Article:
Home NewsEnergy | Petroleum Why did Iran tensions not raise tanker freight rates even further?

Why did Iran tensions not raise tanker freight rates even further?

by Bunkerist
0 comment

There is an unexpected behavior that makes tanker freight markets interesting and surprising.

In October 2019, the threat to oil exports from the Middle East brought spot freight rates to $ 190,000 a day. However, the supply-demand balance is now even tighter and / but the Middle East crude oil flows are once again theoretically threatened. In that case isn’t it so normal for tanker freights to increase?

The USA killed Iranian General Qassem Suleimani on January 2. Iran carried out air strikes on Iraqi bases that hosted Americans on January 7. Iran struck a sinless passenger plane carrying 176 people. He said this was accidental. Reactions to the Iranian regime are growing both inside and outside. However, prices remained relatively stable and stock prices fell.

VLCC (tankers carrying 2 million barrels of crude oil each) reached $ 92,300 on January 10, with an average daily decline of 13%. On January 2, prices were on average $ 101,400.

When the latest Iranian tensions flared, the rates ranged from $ 90,000 to $ 105,000. This is an extremely profitable high rate for tanker owners. However, the truth is that this tension did not lead to a rate increase as seen in October.

The expected automatic reason was that killing the General increased the tanker rates even more. A possible retaliation action in the Strait of Hormuz could disrupt the balances in the Middle East oil market. Players and investors dominate huge volumes. Yes, this could raise VLCC rates, but this was not the case.

The parties reacted infertil and short-term, and subsequent dialogues indicated that the conflict would not grow. In the world of VLCC rental, absolutely nothing has changed in the supply-demand framework.Does that mean it won’t happen? No, but for now it seems calm and does not change the expectation.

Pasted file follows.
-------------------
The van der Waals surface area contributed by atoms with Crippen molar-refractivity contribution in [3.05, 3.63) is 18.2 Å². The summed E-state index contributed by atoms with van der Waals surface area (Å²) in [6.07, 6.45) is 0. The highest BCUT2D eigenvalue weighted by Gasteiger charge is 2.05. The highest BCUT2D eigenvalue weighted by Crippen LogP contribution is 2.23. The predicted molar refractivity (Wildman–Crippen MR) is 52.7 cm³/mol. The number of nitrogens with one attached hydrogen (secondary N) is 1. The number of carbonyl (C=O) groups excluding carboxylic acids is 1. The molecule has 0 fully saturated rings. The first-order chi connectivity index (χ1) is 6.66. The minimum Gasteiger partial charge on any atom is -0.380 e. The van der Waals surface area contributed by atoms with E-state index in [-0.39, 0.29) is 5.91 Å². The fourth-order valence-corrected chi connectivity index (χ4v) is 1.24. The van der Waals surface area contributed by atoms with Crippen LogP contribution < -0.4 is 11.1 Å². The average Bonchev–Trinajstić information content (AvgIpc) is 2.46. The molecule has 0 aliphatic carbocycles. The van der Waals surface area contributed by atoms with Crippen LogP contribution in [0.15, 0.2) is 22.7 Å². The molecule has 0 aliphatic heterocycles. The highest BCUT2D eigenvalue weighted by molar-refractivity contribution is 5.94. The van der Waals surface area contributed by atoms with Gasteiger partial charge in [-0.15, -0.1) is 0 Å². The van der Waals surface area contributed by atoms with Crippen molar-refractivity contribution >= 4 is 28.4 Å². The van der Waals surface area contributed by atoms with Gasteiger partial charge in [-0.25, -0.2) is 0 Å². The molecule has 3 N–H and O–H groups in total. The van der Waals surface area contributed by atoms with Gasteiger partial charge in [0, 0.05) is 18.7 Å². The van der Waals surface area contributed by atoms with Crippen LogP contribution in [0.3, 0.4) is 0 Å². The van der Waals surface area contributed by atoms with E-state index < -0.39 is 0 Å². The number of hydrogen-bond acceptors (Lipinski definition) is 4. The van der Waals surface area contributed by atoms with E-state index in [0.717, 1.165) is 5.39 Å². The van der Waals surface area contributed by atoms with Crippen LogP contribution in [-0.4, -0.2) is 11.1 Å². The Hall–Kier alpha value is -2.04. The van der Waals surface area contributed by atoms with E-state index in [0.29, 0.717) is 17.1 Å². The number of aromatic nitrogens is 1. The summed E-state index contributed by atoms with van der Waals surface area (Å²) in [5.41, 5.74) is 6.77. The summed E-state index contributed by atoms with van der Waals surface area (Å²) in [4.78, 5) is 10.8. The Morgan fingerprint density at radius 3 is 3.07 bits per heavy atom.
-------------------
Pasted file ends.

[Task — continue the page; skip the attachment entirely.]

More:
At these solid levels, changing the emotions on both sides of the negotiating table probably requires more than an unpredictable retaliation. A calmer market should now be in the range of $ 30,000- $ 40,000 per day. There will already be a seasonal drop in the summer. Therefore, the prices are quite satisfactory, around $ 100,000 a day, and ship owners are filling their pockets.

Meanwhile, the problems caused by the condition of using VLSFO are an additional cost for tanker traders. However, as it is reported, the market is advantageous for ships that have made preparations for harmonization until the end of last year, have solved VLSFO compliance problems, and ships that have scrubbers and burn HSFOs.

The uncertainty of the Middle East has an inevitable effect on the general market. Interest and dependence on alternative resources to the west of the Suez Canal, including West Africa, Brazil, and the US Gulf, are growing. We’ve been seeing these effects for more than the last six months, but it’s too early to expect tensions to turn into higher rates immediately.

Brokers state that tonnage availability in the Middle East and the quiet market are the main reasons for the decline in the rate of 10 January. The activity, is expected to mbe settled again this week as the February shipping schedule launches, but brokers say they don’t expect rates to return to last week.

Leave a Comment